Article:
Believe it or not, this dolphin really is pink!
This rare and beautiful creature has become famous over the last few years while swimming around the waters of Lake Calcasieu in Louisiana.
No one is sure why the bottlenose dolphin – dubbed Pinky – prefers the lake, but the water there is salty enough to sustain her, so she’s stuck around, along with some friends.
Pinkie was first spotted in 2007 and made a huge splash when people first got a look at her. Her coloring is believed to be the result of albinism, although she’s got a much darker and richer pink color than other albino dolphins.
Albinism occurs when the cells that make melanin – the pigment responsible for skin, hair, and eye color – fail to produce it successfully. It’s caused by a genetic mutation. While Pinky’s parents likely looked normal, they would have each carried a (recessive) genetic mutation that was passed on to Pinky.
According to Erik Rue, the charter boat captain who first spotted her, she’s just a regular dolphin in every other way.
“[She’s] a perfectly normal dolphin and does all the things the rest of them do,” he says.
While Pinky should technically be more sensitive to the sun than other dolphins, sightings of her seem pretty common.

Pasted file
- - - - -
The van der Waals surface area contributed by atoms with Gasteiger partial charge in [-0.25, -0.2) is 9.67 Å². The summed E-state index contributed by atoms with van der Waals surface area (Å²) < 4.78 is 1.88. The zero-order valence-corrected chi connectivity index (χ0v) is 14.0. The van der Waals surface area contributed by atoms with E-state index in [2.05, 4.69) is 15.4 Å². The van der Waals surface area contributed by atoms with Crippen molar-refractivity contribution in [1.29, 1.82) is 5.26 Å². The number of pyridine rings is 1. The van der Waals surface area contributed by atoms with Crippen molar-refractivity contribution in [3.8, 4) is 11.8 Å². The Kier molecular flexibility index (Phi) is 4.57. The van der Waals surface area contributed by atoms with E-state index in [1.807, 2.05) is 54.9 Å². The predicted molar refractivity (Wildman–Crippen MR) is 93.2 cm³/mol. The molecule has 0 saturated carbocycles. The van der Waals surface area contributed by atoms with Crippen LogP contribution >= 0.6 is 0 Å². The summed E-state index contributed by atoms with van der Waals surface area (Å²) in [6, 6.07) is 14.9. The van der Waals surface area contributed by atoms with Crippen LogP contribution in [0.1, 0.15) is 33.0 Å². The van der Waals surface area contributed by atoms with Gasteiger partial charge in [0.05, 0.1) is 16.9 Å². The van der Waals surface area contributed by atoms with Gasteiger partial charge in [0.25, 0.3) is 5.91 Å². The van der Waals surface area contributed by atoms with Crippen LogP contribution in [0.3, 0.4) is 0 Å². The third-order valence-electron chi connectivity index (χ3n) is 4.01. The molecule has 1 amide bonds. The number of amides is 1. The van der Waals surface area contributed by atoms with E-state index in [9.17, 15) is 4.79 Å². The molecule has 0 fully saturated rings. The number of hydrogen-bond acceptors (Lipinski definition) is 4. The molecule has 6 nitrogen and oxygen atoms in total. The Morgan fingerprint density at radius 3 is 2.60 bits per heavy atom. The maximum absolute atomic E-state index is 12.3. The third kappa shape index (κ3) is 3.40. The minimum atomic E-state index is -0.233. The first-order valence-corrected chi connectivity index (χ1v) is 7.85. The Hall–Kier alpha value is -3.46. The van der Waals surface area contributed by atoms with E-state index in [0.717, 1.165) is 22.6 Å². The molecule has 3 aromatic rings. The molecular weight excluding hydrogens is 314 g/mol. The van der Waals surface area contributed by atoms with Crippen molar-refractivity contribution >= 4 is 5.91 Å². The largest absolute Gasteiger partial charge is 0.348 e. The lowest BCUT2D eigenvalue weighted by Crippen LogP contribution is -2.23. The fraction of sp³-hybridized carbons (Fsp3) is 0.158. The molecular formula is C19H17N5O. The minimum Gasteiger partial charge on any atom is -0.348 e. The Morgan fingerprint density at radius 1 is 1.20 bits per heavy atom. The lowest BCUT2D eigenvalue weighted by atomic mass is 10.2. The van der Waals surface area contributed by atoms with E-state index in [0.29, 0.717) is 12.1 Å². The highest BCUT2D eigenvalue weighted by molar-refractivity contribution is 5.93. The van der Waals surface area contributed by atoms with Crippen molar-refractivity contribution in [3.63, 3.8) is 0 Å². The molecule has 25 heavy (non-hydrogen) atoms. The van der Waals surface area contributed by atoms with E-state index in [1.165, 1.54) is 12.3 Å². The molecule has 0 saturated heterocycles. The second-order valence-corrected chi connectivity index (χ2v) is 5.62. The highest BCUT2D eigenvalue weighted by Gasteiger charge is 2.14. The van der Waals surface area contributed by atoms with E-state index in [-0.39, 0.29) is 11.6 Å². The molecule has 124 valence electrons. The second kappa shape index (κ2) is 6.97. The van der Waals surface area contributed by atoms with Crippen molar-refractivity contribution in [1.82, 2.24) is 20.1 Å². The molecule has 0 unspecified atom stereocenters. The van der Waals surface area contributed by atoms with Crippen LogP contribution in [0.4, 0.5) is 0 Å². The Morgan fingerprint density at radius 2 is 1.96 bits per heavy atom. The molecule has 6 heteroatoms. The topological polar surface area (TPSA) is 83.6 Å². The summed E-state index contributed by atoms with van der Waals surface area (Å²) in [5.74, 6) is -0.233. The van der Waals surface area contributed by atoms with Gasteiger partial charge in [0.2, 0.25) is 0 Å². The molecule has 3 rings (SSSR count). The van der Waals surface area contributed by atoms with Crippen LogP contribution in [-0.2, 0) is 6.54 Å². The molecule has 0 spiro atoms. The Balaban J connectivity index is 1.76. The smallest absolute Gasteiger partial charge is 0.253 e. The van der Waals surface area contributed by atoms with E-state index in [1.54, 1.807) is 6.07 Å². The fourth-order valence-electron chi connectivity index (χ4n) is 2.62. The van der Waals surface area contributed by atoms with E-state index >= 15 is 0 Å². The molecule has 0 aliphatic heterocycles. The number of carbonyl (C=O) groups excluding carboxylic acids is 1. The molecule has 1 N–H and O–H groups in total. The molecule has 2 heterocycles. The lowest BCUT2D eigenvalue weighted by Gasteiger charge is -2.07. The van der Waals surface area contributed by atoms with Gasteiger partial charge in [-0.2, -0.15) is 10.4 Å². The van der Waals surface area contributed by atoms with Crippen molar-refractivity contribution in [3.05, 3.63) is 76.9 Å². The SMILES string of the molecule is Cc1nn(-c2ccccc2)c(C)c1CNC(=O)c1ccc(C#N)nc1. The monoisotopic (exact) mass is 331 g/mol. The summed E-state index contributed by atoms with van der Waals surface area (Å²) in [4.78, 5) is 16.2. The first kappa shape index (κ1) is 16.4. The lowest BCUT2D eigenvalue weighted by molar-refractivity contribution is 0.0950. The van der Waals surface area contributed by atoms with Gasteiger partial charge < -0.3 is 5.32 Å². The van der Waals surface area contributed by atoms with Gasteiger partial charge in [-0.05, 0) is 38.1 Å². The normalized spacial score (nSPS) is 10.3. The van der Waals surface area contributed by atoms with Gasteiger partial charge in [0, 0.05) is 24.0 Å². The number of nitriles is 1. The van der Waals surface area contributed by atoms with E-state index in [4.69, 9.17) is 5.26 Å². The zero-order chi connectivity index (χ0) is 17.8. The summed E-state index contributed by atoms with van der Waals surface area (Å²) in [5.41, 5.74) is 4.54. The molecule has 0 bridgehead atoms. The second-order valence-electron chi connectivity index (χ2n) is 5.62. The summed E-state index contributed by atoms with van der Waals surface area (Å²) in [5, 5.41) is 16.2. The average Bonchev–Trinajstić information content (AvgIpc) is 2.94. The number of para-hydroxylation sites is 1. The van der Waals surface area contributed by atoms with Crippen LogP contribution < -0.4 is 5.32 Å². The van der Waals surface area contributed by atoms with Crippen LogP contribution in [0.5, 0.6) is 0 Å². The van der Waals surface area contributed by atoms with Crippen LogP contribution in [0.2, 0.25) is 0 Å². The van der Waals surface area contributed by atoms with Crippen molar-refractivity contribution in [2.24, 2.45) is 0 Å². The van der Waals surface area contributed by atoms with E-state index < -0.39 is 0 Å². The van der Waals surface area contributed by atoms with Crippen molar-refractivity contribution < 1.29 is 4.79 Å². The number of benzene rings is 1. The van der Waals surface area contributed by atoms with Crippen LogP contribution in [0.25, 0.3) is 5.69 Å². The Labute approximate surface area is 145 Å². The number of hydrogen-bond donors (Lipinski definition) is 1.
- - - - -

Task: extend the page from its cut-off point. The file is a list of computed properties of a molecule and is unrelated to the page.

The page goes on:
“Surprisingly, it does not appear to be drastically affected by the environment or sunlight as might be expected considering its condition, although it tends to remain below the surface a little more than the others in the pod,” said Rue.
And Pinky isn’t the only pink dolphin in the world. It turns out that there’s a species of river dolphin in South America and in Asia that is naturally pink – who knew?!
A while back, Pinky was spotted in the lake with a male dolphin and suspected to be pregnant. While some have seen her swimming with babies, it’s never been confirmed that they belong to her. Sadly, those didn’t appear to be pink.
However, a man named Thomas Adams posted a video to Facebook about 9 months ago showing Pinky with a pink dolphin calf. That means Pinky not only found a mate that also carried the gene for albinism (it would be recessive, so he wouldn’t have to be pink himself) but the calf managed to inherit the genes from both parents – it’s a statistically unlikely scenario overall.
KATC viewers voted on names for the baby over social media, and the overwhelming majority chose “Brain” in honor of the 90s cartoon “Pinky and the Brain.”
If you’d like to book a trip with Calcasieu Charter Service and see “Pinky” with your own eyes, click on their website, you can find their website here. But be mindful that Pinky needs her space and some conservationists have warned that making her a tourist attraction could be bad for her health.
As for Rue, he feels grateful for his opportunity to work in an area where he’s seen the animal hundreds of times now.
“I feel very fortunate to have seen this incredible mammal and lucky to be able to work and live in the area where such a fantastic creature frequents.”
If you want to watch Pinky from a safe distance, be sure to scroll down below to see some footage of her frolicking in the lake.
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